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Bacterial Diarrhea in Foals


Allison J. Stewart

, BVSC (Hons), MS, DACVIM-LA, DACVECC, MANZCVS, PhD, The University of Queensland

Last full review/revision Sep 2013 | Content last modified Sep 2022

Bacterial enterocolitis in neonatal foals can be a component of neonatal septicemia, and diarrhea can be seen with bacteremia of any cause. Organisms commonly involved in neonatal bacteremia and subsequent diarrhea in neonatal foals include Salmonella spp, Escherichia coli, and Actinobacillus spp. Although E coli is the most important mediator of systemic sepsis in newborn foals, it is not as common as a primary cause of diarrhea in foals as it is in calves and piglets.

Intensive antimicrobial treatment, correction of fluid loss and electrolyte abnormalities, and nursing care are needed. Foals should be evaluated to determine whether adequate passive transfer of colostral antibodies has occurred; if not, a plasma transfusion is indicated. (Also see Sepsis in Foals Sepsis in Foals Sepsis is a clinical syndrome defined by the development of a systemic inflammatory response syndrome (SIRS) in response to proven or suspected infection. The condition implies an extensive... read more .) Markedly hypoproteinemic foals will benefit from plasma transfusion and/or the administration of a plasma substitute such as hetastarch to improve oncotic pressure. IV fluid treatment without correction of the severe hypoproteinemia may induce pulmonary or peripheral edema.

An acute, fulminant, hemorrhagic diarrhea syndrome with high mortality in young foals <10 days old and commonly <3 days old has been associated with Clostridium perfringens type C infection ( see Clostridia-associated Enterocolitis in Horses Clostridia-associated Enterocolitis in Horses Clostridium difficile and C perfringens are common causes of enterocolitis in horses and foals. Antimicrobial administration has been associated with C difficile diarrhea... read more ). Enterocolitis has also been associated with C perfringens type A with or without β2 toxin gene. The significance of this association is less clear than with type C, because type A has been identified in the feces in >90% of healthy neonatal foals in a farm-based study. It is possible that the number of bacteria and the phase of growth predispose to disease from type A. Infections may be sporadic or seen as outbreaks in multiple foals on a farm. Severe lethargy and rapid deterioration of cardiovascular status is followed by death in 24–48 hr in many cases. Intraluminal hemorrhage and extensive mucosal necrosis of the small intestine and, in some cases, the colon are found on necropsy.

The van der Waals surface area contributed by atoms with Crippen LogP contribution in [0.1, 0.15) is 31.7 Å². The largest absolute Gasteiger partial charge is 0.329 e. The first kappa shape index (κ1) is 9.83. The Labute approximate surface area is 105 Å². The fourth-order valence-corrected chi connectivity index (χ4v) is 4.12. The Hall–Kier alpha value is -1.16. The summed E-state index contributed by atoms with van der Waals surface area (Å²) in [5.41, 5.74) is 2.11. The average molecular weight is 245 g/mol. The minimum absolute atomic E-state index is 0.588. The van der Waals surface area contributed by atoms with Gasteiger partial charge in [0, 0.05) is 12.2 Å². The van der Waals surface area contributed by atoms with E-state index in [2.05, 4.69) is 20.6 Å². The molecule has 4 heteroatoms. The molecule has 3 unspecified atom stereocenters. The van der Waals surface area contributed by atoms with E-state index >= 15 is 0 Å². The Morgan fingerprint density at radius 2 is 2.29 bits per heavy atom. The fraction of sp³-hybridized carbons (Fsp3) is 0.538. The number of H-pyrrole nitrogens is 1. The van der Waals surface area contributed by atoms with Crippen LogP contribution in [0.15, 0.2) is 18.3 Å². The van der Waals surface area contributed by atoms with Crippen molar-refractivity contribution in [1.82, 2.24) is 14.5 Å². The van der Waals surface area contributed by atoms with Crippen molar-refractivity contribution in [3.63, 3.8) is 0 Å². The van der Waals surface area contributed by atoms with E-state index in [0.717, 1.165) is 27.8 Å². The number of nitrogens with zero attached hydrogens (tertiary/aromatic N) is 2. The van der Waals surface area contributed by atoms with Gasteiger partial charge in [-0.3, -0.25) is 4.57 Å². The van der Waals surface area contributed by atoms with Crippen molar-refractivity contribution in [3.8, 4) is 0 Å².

Other bacteria that have been associated with diarrhea in foals are Bacteroides fragilis, C difficile ( see Clostridia-associated Enterocolitis in Horses Clostridia-associated Enterocolitis in Horses Clostridium difficile and C perfringens are common causes of enterocolitis in horses and foals. Antimicrobial administration has been associated with C difficile diarrhea... read more ), Aeromonas hydrophila, and Rhodococcus equi. Although R equi primarily causes respiratory disease ( see Rhodococcus equi Pneumonia in Foals Rhodococcus equi Pneumonia in Foals Rhodococcus equi is the most serious cause of pneumonia in foals 1–4 mo old. It is not the most common cause of pneumonia in this age group; however, it has significant economic consequences... read more ), both acute and chronic enteritis can cause diarrhea in foals 1–4 mo old. The diagnosis is more straightforward if pneumonia is also present. When cultured from tracheal wash fluid, R equi is considered a pathogen; however, a positive fecal culture is not as helpful because R equi can be found in the feces of healthy foals. Clarithromycin combined with rifampin is the treatment of choice for R equi infection in foals. Other macrolides such as azithromycin or erythromycin can be used, but erythromycin can predispose to diarrhea and hyperthermia.

Equine Proliferative Enteropathy